Like carrying a weight that gets heavier by the day, living in a state of fear is unhealthy and damaging to both a person’s mental and physical health. But moving beyond a fear state is easier said than done. Being aware of fear is the first step to freedom – and I battle it everyday.
My daughter Emma was born almost 11 years ago to the day of this publication with an omphalocele – a birth defect that caused nearly all of her core organs to be born in a sac outside her body. While I had always been a nervous and anxious person, this diagnosis was the straw that broke the camel’s back – everything I had been running from throughout my life finally came to fruition. The worries, the what-ifs, the unknowns that I had perpetuated in my head since I was a young child – what if my parents die, what if this plane I’m in crashes, what if I fail this test – I was now faced with something real. A real worry, a real, true “what-if, worst-case” scenario playing out in real time. So the question became: How would I handle it? Fear had steered my life thus far; how would I handle it now?
And the answer was, not well. I was in a state of perpetual motion – constantly moving forward, but numb to it all. My 16-month-old at home added to the crushing weight – so my fear presented itself as shutting down, not processing anything but going through the motions. During the four months Emma was in the NICU, the seven surgeries before she was discharged, the tears didn’t come often. They came after, and they still come now.
And the truth is, no one knows how they will handle their child being hooked up to a ventilator until they are living it. Watching a 5-pound baby being given heavy doses of fentanyl to manage her pain – you can’t guess it, you can’t hypothesize it. I was living fight or flight – and my fight was fleeing. Shutting down was my coping mechanism; living day-to-day, conversation with doctor to conversation with doctor without allowing myself to process the bigger picture.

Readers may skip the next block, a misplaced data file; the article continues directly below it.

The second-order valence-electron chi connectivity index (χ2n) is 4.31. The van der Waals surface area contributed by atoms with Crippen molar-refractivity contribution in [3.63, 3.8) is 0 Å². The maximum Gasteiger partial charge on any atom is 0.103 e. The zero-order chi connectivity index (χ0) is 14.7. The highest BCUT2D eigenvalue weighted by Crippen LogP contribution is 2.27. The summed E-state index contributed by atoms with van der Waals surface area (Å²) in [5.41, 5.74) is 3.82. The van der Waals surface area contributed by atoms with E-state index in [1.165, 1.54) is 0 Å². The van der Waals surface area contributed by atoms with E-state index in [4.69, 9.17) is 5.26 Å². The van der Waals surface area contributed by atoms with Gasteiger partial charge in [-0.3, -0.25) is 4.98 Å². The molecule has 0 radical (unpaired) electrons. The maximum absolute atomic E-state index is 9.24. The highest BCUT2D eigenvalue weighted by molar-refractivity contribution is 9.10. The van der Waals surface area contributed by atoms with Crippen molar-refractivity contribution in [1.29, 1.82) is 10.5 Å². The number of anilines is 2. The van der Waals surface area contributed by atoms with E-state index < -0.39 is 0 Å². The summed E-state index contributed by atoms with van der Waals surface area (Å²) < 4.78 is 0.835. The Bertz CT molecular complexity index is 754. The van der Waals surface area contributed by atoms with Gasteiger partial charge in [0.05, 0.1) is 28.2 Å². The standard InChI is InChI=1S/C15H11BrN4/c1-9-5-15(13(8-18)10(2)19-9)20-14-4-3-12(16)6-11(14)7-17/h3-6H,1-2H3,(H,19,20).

I still haven’t fully come to terms with what we went through as a family during the summer of 2012. Emma is healthy and thriving, with the only physical remnant of her time in the hospital a four-inch twisting scar that resembles a road map on her abdomen. When she flips and becomes airborne in her tumbling classes, for a fleeting moment I’m transported back to that NICU room in a Dallas hospital, holding my breath to make sure she lands safely.
I still cry, unable to process how we survived it and came out on the other side, and other families I know with the same diagnosis have buried their babies. Nearly 11 years later, it’s still a journey that I am consistently navigating.
The Reaching Higher adult course has helped me identify my fear, and given me strategies to help work on managing it effectively. I know letting go of this fear will allow me to let go of this weight, this worry. But I also am aware it takes time.
For me, it is not a quick fix from fear to freedom. It has been an 11-year journey that I cope with daily, but Reaching Higher continues to show me the tools to get there maybe – just maybe – a little bit quicker.